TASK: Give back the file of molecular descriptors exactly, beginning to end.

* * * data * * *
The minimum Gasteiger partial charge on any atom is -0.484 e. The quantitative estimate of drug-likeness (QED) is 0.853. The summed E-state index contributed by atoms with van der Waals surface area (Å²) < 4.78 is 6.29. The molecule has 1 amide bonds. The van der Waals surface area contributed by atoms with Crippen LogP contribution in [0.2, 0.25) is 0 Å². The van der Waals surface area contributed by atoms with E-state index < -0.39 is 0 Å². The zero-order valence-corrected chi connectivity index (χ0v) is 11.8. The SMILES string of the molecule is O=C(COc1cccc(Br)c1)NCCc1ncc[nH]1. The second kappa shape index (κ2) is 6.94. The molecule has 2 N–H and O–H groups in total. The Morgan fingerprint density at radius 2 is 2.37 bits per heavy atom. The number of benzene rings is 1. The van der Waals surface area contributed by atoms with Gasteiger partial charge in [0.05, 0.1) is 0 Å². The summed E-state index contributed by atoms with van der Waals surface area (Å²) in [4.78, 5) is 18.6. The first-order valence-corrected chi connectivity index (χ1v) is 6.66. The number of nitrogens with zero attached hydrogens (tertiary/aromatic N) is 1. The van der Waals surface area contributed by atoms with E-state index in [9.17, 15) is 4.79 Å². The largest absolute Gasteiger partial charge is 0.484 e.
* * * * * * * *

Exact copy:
The minimum Gasteiger partial charge on any atom is -0.484 e. The quantitative estimate of drug-likeness (QED) is 0.853. The summed E-state index contributed by atoms with van der Waals surface area (Å²) < 4.78 is 6.29. The molecule has 1 amide bonds. The van der Waals surface area contributed by atoms with Crippen LogP contribution in [0.2, 0.25) is 0 Å². The van der Waals surface area contributed by atoms with E-state index < -0.39 is 0 Å². The zero-order valence-corrected chi connectivity index (χ0v) is 11.8. The SMILES string of the molecule is O=C(COc1cccc(Br)c1)NCCc1ncc[nH]1. The second kappa shape index (κ2) is 6.94. The molecule has 2 N–H and O–H groups in total. The Morgan fingerprint density at radius 2 is 2.37 bits per heavy atom. The number of benzene rings is 1. The van der Waals surface area contributed by atoms with Gasteiger partial charge in [0.05, 0.1) is 0 Å². The summed E-state index contributed by atoms with van der Waals surface area (Å²) in [4.78, 5) is 18.6. The first-order valence-corrected chi connectivity index (χ1v) is 6.66. The number of nitrogens with zero attached hydrogens (tertiary/aromatic N) is 1. The van der Waals surface area contributed by atoms with E-state index in [9.17, 15) is 4.79 Å². The largest absolute Gasteiger partial charge is 0.484 e.